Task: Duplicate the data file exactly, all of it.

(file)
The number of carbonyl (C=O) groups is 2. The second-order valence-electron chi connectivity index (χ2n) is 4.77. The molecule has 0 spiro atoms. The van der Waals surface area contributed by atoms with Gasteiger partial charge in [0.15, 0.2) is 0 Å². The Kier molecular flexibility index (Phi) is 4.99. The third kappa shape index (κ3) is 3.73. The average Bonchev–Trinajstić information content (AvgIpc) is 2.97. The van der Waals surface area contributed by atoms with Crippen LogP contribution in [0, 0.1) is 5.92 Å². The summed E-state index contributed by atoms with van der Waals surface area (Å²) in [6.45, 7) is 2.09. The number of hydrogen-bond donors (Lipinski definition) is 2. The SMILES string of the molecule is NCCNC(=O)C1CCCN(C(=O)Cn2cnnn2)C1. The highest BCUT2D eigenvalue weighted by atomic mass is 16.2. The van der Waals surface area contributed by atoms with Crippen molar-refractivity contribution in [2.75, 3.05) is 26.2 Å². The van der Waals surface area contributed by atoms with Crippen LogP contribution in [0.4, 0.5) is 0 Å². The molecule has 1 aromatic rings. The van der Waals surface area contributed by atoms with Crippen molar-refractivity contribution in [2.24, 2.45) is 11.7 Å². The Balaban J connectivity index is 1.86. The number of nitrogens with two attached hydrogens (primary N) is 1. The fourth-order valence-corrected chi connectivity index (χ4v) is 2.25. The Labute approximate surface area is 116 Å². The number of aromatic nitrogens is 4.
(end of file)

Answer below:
The number of carbonyl (C=O) groups is 2. The second-order valence-electron chi connectivity index (χ2n) is 4.77. The molecule has 0 spiro atoms. The van der Waals surface area contributed by atoms with Gasteiger partial charge in [0.15, 0.2) is 0 Å². The Kier molecular flexibility index (Phi) is 4.99. The third kappa shape index (κ3) is 3.73. The average Bonchev–Trinajstić information content (AvgIpc) is 2.97. The van der Waals surface area contributed by atoms with Crippen LogP contribution in [0, 0.1) is 5.92 Å². The summed E-state index contributed by atoms with van der Waals surface area (Å²) in [6.45, 7) is 2.09. The number of hydrogen-bond donors (Lipinski definition) is 2. The SMILES string of the molecule is NCCNC(=O)C1CCCN(C(=O)Cn2cnnn2)C1. The highest BCUT2D eigenvalue weighted by atomic mass is 16.2. The van der Waals surface area contributed by atoms with Crippen molar-refractivity contribution in [2.75, 3.05) is 26.2 Å². The van der Waals surface area contributed by atoms with Crippen LogP contribution in [0.4, 0.5) is 0 Å². The molecule has 1 aromatic rings. The van der Waals surface area contributed by atoms with Crippen molar-refractivity contribution in [2.24, 2.45) is 11.7 Å². The Balaban J connectivity index is 1.86. The number of nitrogens with two attached hydrogens (primary N) is 1. The fourth-order valence-corrected chi connectivity index (χ4v) is 2.25. The Labute approximate surface area is 116 Å². The number of aromatic nitrogens is 4.